Facebook has been taking an initiative to limit hate speech on its platform, and it is now banning a cartoon character embraced by hate groups.
Facebook Unleashes Pepe The Frog Policy
On May 25, Motherboard released documents from Facebook stating that certain images of the Pepe the Frog would be banned from the social media network. In June 2017, Pepe the Frog was also banned from the App Store.
This new ban appears to be a reversal of Facebook's normal policies, which allows fictional characters to be used in a questionable manner. A ban on some Pepe the Frog images would represent a departure from that policy.
"Pepe the Frog has been endorsed by many hate groups to convey hateful messages," Facebook wrote in a training manual for moderators, according to Motherboard.
The leaked training manual lists an example of users posting images of Homer Simpson with a Nazi symbol next to him. Even if this image was flagged on Facebook, moderators are told not to remove it. On the other hand, Pepe the Frog is different because the character is associated with some hate groups.
A distinction for the Pepe of the Frog was disclosed in the leaked training manual. There are two images of Pepe of the Frog — one with the character looking at his hands and the other with him wearing a Nazi uniform in a concentration camp. Facebook moderators were instructed in the manual that the first image is appropriate, but the second image would be removed.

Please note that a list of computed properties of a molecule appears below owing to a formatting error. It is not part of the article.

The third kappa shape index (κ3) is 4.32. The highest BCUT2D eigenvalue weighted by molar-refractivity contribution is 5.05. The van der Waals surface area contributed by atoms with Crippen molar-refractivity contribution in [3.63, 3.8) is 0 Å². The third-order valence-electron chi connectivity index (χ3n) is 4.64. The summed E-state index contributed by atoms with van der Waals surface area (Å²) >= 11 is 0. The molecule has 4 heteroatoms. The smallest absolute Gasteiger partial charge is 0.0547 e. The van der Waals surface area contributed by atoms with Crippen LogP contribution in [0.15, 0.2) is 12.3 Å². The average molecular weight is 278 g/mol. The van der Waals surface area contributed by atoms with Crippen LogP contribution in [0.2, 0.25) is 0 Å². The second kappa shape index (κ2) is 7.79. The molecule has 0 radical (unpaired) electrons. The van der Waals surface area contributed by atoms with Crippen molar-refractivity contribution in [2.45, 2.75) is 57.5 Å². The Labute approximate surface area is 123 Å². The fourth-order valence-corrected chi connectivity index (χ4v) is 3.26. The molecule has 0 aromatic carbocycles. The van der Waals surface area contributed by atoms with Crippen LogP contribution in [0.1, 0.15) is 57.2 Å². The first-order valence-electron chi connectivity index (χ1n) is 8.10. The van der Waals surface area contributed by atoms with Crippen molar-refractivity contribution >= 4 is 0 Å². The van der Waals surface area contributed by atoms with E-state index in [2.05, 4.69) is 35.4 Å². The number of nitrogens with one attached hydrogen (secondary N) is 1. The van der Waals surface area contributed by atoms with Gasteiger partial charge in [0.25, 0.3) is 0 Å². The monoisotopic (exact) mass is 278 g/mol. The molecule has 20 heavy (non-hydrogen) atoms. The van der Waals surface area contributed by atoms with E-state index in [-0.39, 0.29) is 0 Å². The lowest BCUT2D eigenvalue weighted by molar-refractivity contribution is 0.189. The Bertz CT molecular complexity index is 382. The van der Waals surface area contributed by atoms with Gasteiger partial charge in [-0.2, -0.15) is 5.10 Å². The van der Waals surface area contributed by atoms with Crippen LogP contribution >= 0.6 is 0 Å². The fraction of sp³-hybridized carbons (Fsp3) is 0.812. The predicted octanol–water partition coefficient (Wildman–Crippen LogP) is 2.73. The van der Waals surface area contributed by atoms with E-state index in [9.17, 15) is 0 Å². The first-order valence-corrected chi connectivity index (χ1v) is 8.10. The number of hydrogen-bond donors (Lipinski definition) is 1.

"[This applies to] Pepe the Frog when he is shown in the context of hate," Facebook wrote in the training manual.
Why Is Pepe The Frog Considered Racist?
Pepe the Frog was an internet meme created in 2005. Originally, it was not a character used by hate groups. Instead, it was just a symbol of humor on websites such as Reddit and 4chan.
During the 2016 presidential election, hate groups appropriated the image of Pepe the Frog.
"In recent years, with the growth of the 'alt right' segment of the white supremacist movement, a segment that draws some of its support from some of the above-mentioned Internet sites, the number of 'alt right' Pepe memes has grown, a tendency exacerbated by the controversial and contentious 2016 presidential election," the Anti-Defamation League wrote on its website.
Matt Furie, the creator of Pepe the Frog, retired the character and has used legal action to go after hate groups that use his image.